Coughing is a symptom, not a disease. Coughing can be symptomatic of kennel cough, respiratory infection, heart disease, heartworms, allergies, asthma, cancer, leptospirosis, and more. If the coughing is accompanied by gasping for breath, see the nearest veterinarian immediately. This could be a life-threatening condition.
If you think your pet is choking, clear the airway and perform the Heimlich maneuver, if necessary, as described in the choking section of the First Aid page. If your pet has developed a persistent cough, see a holistic veterinarian for an accurate diagnosis before attempting to treat the condition. If you know the condition, see the appropriate section for more information.
Also called canine infectious tracheobronchitis, kennel cough is a respiratory infection that can be caused by a number of viruses and is often complicated by bacterial infections. It’s highly contagious among dogs. Symptoms include a hacking cough, gagging, sneezing, fever, nasal discharge, and the coughing up of mucus. For general information on boosting the immune system, preventing infections, and speeding up recovery, see Infections. This condition usually clears up on its own within ten days to three weeks. If your dog is in poor health, and is not recovering, see a holistic veterinarian. If left untreated, the infection could lead to pneumonia. You also ought to get an accurate diagnosis, as coughing is a symptom of many diseases, some of them serious. See the section, above, on coughing.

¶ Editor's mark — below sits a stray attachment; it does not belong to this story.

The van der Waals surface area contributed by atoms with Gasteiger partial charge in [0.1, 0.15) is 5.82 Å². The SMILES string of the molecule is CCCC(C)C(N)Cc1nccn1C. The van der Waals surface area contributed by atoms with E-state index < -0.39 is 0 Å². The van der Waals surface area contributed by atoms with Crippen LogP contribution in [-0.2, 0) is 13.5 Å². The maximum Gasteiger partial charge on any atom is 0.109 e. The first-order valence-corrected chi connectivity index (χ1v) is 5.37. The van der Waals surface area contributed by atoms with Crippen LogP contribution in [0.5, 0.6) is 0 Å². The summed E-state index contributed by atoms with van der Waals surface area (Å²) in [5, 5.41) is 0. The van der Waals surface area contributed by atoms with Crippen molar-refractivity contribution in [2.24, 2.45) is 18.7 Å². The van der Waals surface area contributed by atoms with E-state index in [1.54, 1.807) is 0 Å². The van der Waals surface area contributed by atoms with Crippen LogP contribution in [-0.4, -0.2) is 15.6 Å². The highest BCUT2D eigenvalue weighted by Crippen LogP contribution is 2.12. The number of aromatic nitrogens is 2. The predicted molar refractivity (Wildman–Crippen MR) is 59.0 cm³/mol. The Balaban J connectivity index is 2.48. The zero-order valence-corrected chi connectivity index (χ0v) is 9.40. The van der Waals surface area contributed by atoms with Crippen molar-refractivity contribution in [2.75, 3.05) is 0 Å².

In Dr. Pitcairn’s Complete Guide to Natural Health for Dogs and Cats, Richard Pitcairn says this about kennel cough:
Antibiotics are not recommended in most cases, because the disease is viral. Often cough suppressants are used but they do not help much and can have unpleasant side effects. The most effective thing to do is to place the affected dog in a steam-filled room (such as a bathroom with a tub full of hot water or after a running hot shower) or in a room with a cold-mist vaporizer. Veterinarians recognize this as a disease that just has to “run its course” (two or three weeks) before recovery. If possible, isolate your dog, since some of these viruses may also affect cats and people.
Dr. Pitcairn also emphasizes building the immune system and strengthening overall health with a natural, raw meat diet balanced with plenty of antioxidants. He suggests an herbal cough syrup, peppermint, or mullein to help the dog with the coughing discomfort.
Respiratory infections can be bacterial or viral. See Infections for general information. Feline and canine flus are different than human flu.
Feline influenza (flu) is also referred to as feline viral rhinotracheitis (FVR), feline herpes (FHV-1 or Feline Herpesvirus-1) and feline coryza. For more information, see Viral Infections. If your dog or cat is showing signs of a respiratory problem, see a holistic veterinarian for a proper diagnosis.